The vehement thrust however ends unexpectedly early at a measured 279km/h (173mph). Is this down to the short-ratio M3 rear axle, which was really intended for a high-revving V8 petrol engine? No, because at top speed in eighth gear you’re only at 4300rpm and the diesel has enough breath for a further 1100 revs. Roman Fenners of AC Schnitzer thinks the cause lies in a protective function of the gearbox software, to prevent overheating.

    But even 279km/h feels very, very fast in the diesel Z4: the solid hard-top of carbon fibre reinforced plastic, which replaces the standard steel folding top and its complex electro-hydraulic folding mechanism, saving 56kg, produces a noticeable interior noise level. And the very low race-style suspension setup with short spring travel, pronounced negative camber and very wide tyres on the front axle, calls for strong arms on bumpy and grooved surfaces.

    When we head off to the track, and specifically the slalom test, what was a disadvantage on the motorway here transforms into an advantage: the slightly nervous agility of the Schnitzer Z4. The pleasantly heavy steering, which feels beautifully taut and extremely precise, gives excellent feedback from the road and allows the coupé to be steered through the cones with millimetric precision. Understeer? Only when the tyres haven’t warmed up. Oversteer? Only when the throttle is used as an on/off switch.

    The nose-heaviness is successfully countered by AC Schnitzer with 265 tyres on the front too – instead of the mixed tyres with considerably narrower format on the front which come on the standard Z4 top model, the sDrive35is. That car, with 340hp, weighs in at 1601kg – 123kg more than the Schnitzer with the heavy diesel unit up front. As well as the solid hard top of carbon fibre reinforced plastic there’s also a CFRP bootlid (minus 34kg), a lightweight rear silencer (minus 19kg), CFRP bucket seats (minus 35kg) and forged alloys (minus 25kg) which all save weight.

    Our race ace, Guide Naumann, now takes over the controls for our hot laps of the Sachsenring to record a lap time. For this we fitted Michelin Cup 1 semislicks which in the cool autumn temperatures, despite several warm-up laps, never quite reach their optimum working temperature. But the Schnitzer still steers excellently into the Coca-Cola Kurve after the start-finish straight without understeer. The suspension is perfectly set up for the Grand Prix circuit, handling the alternating corners without too much body roll, but was still soft enough to swallow the small bumps of the Sachsenring. For the Nürburgring North Loop we reckon this setup would, however, offer too little spring travel.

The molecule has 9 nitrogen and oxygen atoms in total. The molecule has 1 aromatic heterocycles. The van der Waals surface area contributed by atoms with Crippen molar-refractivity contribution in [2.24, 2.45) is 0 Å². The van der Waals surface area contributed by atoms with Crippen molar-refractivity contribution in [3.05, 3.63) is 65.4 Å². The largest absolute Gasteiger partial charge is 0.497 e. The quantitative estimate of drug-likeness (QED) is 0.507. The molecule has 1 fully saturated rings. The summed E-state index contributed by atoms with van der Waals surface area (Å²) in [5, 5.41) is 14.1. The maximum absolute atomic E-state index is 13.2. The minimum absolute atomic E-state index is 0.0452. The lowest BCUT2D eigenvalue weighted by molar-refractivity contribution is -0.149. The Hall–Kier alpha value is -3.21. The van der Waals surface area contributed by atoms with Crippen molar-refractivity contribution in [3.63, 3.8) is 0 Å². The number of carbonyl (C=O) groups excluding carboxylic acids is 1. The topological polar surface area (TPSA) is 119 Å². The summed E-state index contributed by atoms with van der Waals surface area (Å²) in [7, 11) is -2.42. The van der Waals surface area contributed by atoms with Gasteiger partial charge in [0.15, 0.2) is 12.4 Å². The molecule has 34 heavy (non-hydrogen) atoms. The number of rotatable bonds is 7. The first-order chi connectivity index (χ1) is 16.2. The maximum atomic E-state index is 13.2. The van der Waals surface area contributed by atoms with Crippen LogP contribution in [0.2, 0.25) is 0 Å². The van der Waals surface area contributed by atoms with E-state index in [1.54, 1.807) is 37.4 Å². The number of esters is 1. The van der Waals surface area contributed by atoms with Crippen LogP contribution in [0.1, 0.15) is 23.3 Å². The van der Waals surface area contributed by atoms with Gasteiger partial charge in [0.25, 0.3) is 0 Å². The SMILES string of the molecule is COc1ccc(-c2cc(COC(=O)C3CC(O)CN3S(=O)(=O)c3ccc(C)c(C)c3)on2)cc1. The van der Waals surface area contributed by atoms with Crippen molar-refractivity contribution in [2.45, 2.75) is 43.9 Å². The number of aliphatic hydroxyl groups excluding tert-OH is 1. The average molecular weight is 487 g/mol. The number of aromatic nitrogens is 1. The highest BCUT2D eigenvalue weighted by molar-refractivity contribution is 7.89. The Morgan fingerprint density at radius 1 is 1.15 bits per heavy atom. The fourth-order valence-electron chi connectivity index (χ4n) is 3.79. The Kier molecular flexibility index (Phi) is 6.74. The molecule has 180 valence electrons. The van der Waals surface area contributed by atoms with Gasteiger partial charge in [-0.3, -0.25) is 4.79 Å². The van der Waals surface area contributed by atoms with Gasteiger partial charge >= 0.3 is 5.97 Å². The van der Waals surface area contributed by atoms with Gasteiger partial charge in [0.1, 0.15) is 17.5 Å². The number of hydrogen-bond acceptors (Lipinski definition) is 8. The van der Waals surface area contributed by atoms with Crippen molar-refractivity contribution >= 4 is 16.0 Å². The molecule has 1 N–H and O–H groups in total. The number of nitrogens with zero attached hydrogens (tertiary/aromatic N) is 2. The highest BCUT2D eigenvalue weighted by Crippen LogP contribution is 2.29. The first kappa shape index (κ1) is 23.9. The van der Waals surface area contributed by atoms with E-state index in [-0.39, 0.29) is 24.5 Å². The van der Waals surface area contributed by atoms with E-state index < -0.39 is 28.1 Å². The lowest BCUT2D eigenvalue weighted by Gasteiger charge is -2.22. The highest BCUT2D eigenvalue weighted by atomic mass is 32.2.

When accelerating out of comers, the triple-turbo has too much power especially in conjunction with an only lightly loaded rear axle. If you press the gas on entry to the apex, the rear kicks out suddenly, so you take it in one gear higher than usual, applying the gas late and progressively. But the rear still calls for your full attention, such as in the fast right kink downhill at 180km/h, where it tries to overtake the front! With the diesel roaring loudly at race speed, you can’t hear the rev limiter so you can’t shift based on engine note. Instead you have to keep glancing away from the track and over to the rev counter. The needle, however, should never drift above 4500rpm because higher revs would only cost time and you’ve still got all that solid torque available in the next gear.

    The Schnitzer braking system, with six-pots on the front, remains unmoved lap after lap – no fading, no lengthening pedal travel, just a pressure point set in stone, combined with perfect controllability. Naumann’s summed up the ACZ4 5.0d on track thus: “Race-style suspension with very high and correspondingly narrow limit zone. Overall high grip level but the huge torque proves a killer for perfect lines. With a slightly higher exterior temperature or a softer tyre compound, certainly another second could have been squeezed out.”

    The comparison with the Schnitzer Z4 99d mentioned initially, which we thrashed around the Sachsenring in spring 2013, is interesting: the 200kg lighter car, which also had 255 less hp, took over five seconds longer. A good time in itself, on a par with a current Audi S4 with 333hp. Or expressed in other words: the six-cylinder diesel is a real powerhouse. For the record the ACZ4 5.0d recorded a time of 1:37.27 on a cold track… a F82 M4 DCT Coupé managed a 1:37.74 under warmer conditions. And that makes the ACZ4 5.0d the fastest diesel we’ve ever driven around the Sachsenring.

    And how does the Schnitzer feel in comparison with a standard Z4 35is? Another world away. The softly set up standard BMW, trimmed for comfort and ‘safe’ understeer, feels almost stolid, almost unsporting. Today’s standard, forgiving car sadly can’t offer the sharp handling which you associate with the first generation Z4 (E85).